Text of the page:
Note: We were unable to capture audio for this week's sermon. Sorry! We hope to be back next week! - Pastor Jonathan
Job 1:6–12 One day the angels came to present themselves before the LORD, and Satan also came with them. 7 The LORD said to Satan, “Where have you come from?” Satan answered the LORD, “From roaming throughout the earth, going back and forth on it.” 8 Then the LORD said to Satan, “Have you considered my servant Job? There is no one on earth like him; he is blameless and upright, a man who fears God and shuns evil.” 9 “Does Job fear God for nothing?” Satan replied. 10 “Have you not put a hedge around him and his household and everything he has? You have blessed the work of his hands, so that his flocks and herds are spread throughout the land. 11 But now stretch out your hand and strike everything he has, and he will surely curse you to your face.” 12 The LORD said to Satan, “Very well, then, everything he has is in your power, but on the man himself do not lay a finger.” Then Satan went out from the presence of the LORD.
You don’t have to know that Satan went out and immediately erased job’s entire net worth. Nor do you have to know that he also assassinated all of Job’s kids. You don’t have to know that to ask why. Why, God? Why would you let Satan off his leash like this?
Was it because, Lord, you had to? It’s not usually put that bluntly, but an awful lot of people approach Job that way. They say, “Such is the way the chips had to fall. Satan always works so hard.” As if sometimes he’s just so incredibly and supernaturally smart that he occasionally manages to slip through the cracks of even the Lord’s best laid plans and manages to achieve his own ends. Some say these verse teach that view of why suffering happens. They say, “Look at how brilliant Satan was here. He totally cornered the Lord. He even laid out the perfect accusation.” “‘Does Job fear God for nothing?’ Satan replied. ‘Have you not put a hedge around him and his household and everything he has?’” (v. 9-10) Brilliant. “Job doesn’t love you for you, Lord. You have no real relationship with him. What you call faith, Lord, is just disguised selfishness. Job is just using you for what you give him. That’s it. Boom. Now you have to prove me wrong.” “But now stretch out your hand and strike everything he has, and he will surely curse you to your face.” (v. 11)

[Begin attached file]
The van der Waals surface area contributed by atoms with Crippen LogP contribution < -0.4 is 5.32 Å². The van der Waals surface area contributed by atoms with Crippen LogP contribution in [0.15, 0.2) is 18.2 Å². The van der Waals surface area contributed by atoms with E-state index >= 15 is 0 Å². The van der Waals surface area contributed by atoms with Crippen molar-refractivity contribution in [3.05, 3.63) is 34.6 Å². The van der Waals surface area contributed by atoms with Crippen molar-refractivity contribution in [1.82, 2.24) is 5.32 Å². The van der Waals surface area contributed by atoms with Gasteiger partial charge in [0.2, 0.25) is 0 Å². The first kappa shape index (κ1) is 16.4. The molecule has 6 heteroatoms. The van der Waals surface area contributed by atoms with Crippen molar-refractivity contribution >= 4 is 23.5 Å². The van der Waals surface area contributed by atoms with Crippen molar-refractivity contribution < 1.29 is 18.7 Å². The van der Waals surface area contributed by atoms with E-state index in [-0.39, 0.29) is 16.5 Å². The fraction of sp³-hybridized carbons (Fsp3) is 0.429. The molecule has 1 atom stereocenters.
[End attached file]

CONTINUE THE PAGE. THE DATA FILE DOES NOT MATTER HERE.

You know what my NIV Study Bible says about that accusation and that opportunity to prove Satan wrong? That the Lord had to answer. That he had to. That Satan had with great genius cornered God and forced his hand. That now the Lord had to prove Satan wrong and for the sake of his own honor the Lord had to let Satan off his leash onto Job. He had to. Satan had put the Lord in checkmate and the Lord didn’t have any more moves. That in a cage match of supernatural wits the Lord had lost this round with Satan. The Lord had to begrudgingly say to Satan, “Go ahead, but don’t take his life. I have to prove to you that Job loves me for me.” So the thinking of many goes about suffering. Satan occasionally manages to get off his leash and suffering happens. So you get cancer because Satan somehow got the Lord’s goat on something. And your job isn’t fun anymore because Satan had a moment of genius. And you suffer insomnia or your depression got worse because sometimes even the Lord gets caught in Satan’s web of trickery and lies. Is that it? Is that why suffering happens?
Not according to Job. In Job suffering gets planned in a totally different place. Not somewhere deep inside the recesses of Satan’s demented mind. Not down in some hellish cavern where we find Satan laughing diabolically as he rubs his hands together having dreamt up his foolproof plan. In Job, the planning happened in heaven. “One day the angels came to present themselves before the LORD” (v. 6) A certain day was planned and on that day a heavenly council was convened. And why? The angels were convening to take orders. That’s what you do when you show up in the King’s court. You take orders. Orders for what? They were all there to take orders for the governance of this bluish orb. That’s amazing if you think about it. That the Lord is that interested in this place. That he’s no ancient clockmaker who set the law of gravity, Bournelli’s Principle, and a few other laws of physics in place and then went on permanent vacation. You’re seeing the Lord here dishing out orders and making things happen on earth. That’s what you’re seeing. You’re getting a rare, rare look at the Wizard behind the curtain in our Oz. You’re seeing him pull heavenly strings to make the marionettes dance down here.